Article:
When Tricia Vermuyten, 44, found out she had breast cancer eleven years ago she reacted with the same shock and disbelief that is common to anyone finding out they have this terrible disease. “I remember sitting at home on the couch with my husband watching TV when I got the call,” she says. “It was my doctor telling me to prepare myself as he had some bad news.”
“He told me I had breast cancer. I had a grade 3 aggressive tumour about the size of a 10-cent piece. And I had to come and see him straight away.”
“It came as a complete shock. My first reaction was ‘How can I have cancer, that’s an old person’s disease? I’m young! I’m healthy, I don’t drink, I don’t smoke. That can’t be right.’” But of course it was right. And almost before she realised what was happening Trish was having the tumour removed, followed by six months of chemo and radiation that she described as “the worst six months of my life,” months she only got through thanks to the love and support of family and friends.
Devastatingly, Trish’s father was diagnosed with lung and brain cancer three years later, and shortly after her mum was diagnosed with breast cancer. Her father, sadly, passed away, but Trish and her mum are proud survivors.
And after she had her tumour removed, Trish thought, she’d beaten the cancer into submission.
Except she hadn’t.
Even worse news was to follow. The fact that Trish’s family had three diagnoses of breast cancer was starting to tell a worrying story. And sure enough, Trish was tested for the BRCA1 gene – and discovered she was positive. One of her sisters was too.
This meant that Trish had a 50 per cent chance of the cancer recurring, as well as a high chance of ovarian cancer.
So she had some very serious decisions to make, as did her sister. And the decision Trish made was to have a double mastectomy and reconstruction and have both her ovaries removed. “I decided that I wanted to take control of my life and my body and not give cancer any chance of coming back,” she says.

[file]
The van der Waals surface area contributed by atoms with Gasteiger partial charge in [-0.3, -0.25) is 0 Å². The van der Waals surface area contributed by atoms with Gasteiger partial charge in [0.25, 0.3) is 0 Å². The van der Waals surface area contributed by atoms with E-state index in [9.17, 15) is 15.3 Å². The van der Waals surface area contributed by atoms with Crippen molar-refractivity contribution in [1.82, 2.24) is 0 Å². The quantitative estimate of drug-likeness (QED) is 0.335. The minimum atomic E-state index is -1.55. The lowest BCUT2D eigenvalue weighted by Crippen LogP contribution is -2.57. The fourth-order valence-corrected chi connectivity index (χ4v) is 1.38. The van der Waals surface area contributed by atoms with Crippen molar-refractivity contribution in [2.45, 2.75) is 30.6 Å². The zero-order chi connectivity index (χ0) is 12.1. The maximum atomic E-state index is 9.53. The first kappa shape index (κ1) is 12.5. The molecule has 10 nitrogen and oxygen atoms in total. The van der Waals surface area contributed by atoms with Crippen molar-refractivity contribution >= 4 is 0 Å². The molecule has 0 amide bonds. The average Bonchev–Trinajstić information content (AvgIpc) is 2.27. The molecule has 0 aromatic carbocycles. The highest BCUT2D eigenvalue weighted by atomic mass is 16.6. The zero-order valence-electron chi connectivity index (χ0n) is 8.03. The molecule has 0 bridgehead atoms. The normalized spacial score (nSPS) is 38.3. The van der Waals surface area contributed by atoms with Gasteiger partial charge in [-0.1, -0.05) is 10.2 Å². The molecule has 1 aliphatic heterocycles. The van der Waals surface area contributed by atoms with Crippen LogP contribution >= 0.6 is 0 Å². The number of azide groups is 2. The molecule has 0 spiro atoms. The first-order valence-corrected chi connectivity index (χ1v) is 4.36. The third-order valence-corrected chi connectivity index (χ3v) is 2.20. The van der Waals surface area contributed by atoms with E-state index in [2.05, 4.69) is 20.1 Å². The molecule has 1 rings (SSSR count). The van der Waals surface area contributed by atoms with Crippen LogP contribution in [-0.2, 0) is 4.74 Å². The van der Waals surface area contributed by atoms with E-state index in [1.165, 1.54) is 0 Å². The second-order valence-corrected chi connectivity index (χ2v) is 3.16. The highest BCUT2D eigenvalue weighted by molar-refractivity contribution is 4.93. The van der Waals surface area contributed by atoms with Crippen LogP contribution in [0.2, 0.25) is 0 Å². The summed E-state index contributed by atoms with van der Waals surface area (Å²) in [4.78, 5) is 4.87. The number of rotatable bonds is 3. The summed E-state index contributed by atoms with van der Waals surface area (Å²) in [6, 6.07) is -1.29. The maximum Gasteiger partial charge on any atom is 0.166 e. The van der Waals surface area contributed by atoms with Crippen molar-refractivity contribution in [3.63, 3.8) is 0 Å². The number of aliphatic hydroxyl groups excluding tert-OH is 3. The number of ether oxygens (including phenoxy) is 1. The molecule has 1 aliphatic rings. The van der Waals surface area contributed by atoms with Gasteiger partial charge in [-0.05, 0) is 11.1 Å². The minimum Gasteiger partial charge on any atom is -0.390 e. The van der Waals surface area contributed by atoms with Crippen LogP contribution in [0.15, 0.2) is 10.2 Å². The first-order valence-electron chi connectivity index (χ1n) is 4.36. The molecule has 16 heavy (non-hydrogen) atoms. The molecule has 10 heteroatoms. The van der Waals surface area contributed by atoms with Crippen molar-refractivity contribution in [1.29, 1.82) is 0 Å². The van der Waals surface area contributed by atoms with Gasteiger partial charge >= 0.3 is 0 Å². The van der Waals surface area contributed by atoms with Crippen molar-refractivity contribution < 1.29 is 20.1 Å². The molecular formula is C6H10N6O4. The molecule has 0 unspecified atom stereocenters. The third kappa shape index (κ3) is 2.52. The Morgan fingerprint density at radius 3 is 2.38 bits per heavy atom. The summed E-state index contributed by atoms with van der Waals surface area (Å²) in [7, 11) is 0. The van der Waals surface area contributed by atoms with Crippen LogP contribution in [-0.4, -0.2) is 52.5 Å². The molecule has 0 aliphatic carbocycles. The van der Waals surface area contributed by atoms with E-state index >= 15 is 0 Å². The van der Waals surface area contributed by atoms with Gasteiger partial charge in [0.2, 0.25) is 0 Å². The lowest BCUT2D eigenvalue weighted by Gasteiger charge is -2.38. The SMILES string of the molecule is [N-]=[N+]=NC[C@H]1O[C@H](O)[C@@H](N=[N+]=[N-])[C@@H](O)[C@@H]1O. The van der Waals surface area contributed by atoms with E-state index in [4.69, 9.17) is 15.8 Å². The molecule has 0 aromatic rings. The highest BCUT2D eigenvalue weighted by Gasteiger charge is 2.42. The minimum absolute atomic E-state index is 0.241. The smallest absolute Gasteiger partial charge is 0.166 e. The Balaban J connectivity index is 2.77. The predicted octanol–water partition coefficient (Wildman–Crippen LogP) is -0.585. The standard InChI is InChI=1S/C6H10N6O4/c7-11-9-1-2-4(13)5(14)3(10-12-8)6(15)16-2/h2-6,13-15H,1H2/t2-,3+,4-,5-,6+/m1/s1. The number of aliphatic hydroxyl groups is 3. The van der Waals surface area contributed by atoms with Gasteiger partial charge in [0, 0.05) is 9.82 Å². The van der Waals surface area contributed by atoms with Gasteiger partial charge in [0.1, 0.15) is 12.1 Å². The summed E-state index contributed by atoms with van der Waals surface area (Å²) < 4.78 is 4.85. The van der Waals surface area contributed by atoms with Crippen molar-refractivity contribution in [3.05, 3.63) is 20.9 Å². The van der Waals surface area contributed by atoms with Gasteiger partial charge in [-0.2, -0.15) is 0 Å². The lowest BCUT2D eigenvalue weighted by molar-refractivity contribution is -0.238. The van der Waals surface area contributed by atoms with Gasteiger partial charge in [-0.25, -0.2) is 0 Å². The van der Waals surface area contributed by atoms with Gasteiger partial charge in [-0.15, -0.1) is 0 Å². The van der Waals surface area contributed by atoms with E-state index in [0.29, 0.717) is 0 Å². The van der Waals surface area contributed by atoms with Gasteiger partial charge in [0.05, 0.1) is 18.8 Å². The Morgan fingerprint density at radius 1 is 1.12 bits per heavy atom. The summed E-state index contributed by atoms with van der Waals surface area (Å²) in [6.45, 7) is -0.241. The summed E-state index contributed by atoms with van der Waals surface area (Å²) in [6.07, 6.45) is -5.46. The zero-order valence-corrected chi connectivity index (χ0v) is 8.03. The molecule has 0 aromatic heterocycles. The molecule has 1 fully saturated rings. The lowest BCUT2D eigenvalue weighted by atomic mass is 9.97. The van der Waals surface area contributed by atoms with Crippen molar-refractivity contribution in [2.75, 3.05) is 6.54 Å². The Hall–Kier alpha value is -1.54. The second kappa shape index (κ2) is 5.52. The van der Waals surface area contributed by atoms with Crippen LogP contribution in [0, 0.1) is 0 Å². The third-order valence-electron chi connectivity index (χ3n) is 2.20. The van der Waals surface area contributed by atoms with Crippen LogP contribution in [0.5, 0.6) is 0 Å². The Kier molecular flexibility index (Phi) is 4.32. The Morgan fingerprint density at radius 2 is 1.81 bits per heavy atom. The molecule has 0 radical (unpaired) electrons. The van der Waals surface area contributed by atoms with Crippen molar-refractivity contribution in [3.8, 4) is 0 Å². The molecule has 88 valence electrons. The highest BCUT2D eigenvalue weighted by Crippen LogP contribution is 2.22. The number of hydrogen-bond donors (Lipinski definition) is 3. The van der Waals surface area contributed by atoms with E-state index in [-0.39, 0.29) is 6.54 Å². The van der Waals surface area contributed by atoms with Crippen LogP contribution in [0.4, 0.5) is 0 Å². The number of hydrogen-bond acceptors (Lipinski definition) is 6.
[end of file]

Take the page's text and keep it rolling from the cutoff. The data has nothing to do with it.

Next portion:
It was a very long process with multiple surgeries and lengthy rehabilitation and I had to come to terms with the fact that I’ll never have children but I know it was the right thing to do for me.”
At least, she says, she now has a “rocking set of boobs”!
It’s difficult to imagine that any good can come from cancer. But so many people who survive it find that something does. For Trish, it was the chance to meet people she thinks of as “cancer veterans” – men and women who have lived with a cancer diagnosis and survived for 10, 15 years, even 20 years. Their wisdom and strength gave her the courage to continue her own cancer journey, and meeting them inspired Trish to want to volunteer for the Cancer Council herself.
“I am glad that I can now call myself a cancer veteran, for this year I am 11 years all clear!” she says. “I hope to give back to other people affected by cancer, in appreciation for how much help was given to me.”
“All of this would be worth it, if I could inspire just one person to go get that check up that they keep putting off, or to quit smoking or simply motivate someone to start taking better care of themselves.”
That’s why she volunteers with the Cancer Council – speaking at events, fundraising and generally being a shoulder to lean on for anyone experiencing the same overwhelming range of emotions and physical toil that comes with a cancer diagnosis.
Nothing good comes from cancer. Except for people like Trish.
Volunteering can be for everyone
Whether you can offer a day per week or 1 day per year, volunteering provides an opportunity to meet new people, to share your experience and to develop new work and life skills.